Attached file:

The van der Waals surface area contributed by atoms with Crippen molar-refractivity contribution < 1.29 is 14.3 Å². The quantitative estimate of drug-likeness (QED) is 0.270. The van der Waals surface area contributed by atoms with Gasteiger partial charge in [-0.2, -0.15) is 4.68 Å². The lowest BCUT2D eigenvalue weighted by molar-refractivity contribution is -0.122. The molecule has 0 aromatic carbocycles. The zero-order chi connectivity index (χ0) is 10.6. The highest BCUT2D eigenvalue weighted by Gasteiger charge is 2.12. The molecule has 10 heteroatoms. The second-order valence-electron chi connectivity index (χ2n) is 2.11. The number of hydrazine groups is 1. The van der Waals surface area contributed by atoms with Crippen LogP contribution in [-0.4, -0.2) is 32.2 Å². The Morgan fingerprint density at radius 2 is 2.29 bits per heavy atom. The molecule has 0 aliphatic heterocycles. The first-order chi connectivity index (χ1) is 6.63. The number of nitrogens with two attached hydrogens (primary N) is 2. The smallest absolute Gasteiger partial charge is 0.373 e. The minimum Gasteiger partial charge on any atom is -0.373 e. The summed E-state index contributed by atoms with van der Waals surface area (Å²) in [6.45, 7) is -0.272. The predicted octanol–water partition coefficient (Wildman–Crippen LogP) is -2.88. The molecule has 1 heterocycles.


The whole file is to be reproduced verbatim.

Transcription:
The van der Waals surface area contributed by atoms with Crippen molar-refractivity contribution < 1.29 is 14.3 Å². The quantitative estimate of drug-likeness (QED) is 0.270. The van der Waals surface area contributed by atoms with Gasteiger partial charge in [-0.2, -0.15) is 4.68 Å². The lowest BCUT2D eigenvalue weighted by molar-refractivity contribution is -0.122. The molecule has 0 aromatic carbocycles. The zero-order chi connectivity index (χ0) is 10.6. The highest BCUT2D eigenvalue weighted by Gasteiger charge is 2.12. The molecule has 10 heteroatoms. The second-order valence-electron chi connectivity index (χ2n) is 2.11. The number of hydrazine groups is 1. The van der Waals surface area contributed by atoms with Crippen LogP contribution in [-0.4, -0.2) is 32.2 Å². The Morgan fingerprint density at radius 2 is 2.29 bits per heavy atom. The molecule has 0 aliphatic heterocycles. The first-order chi connectivity index (χ1) is 6.63. The number of nitrogens with two attached hydrogens (primary N) is 2. The smallest absolute Gasteiger partial charge is 0.373 e. The minimum Gasteiger partial charge on any atom is -0.373 e. The summed E-state index contributed by atoms with van der Waals surface area (Å²) in [6.45, 7) is -0.272. The predicted octanol–water partition coefficient (Wildman–Crippen LogP) is -2.88. The molecule has 1 heterocycles.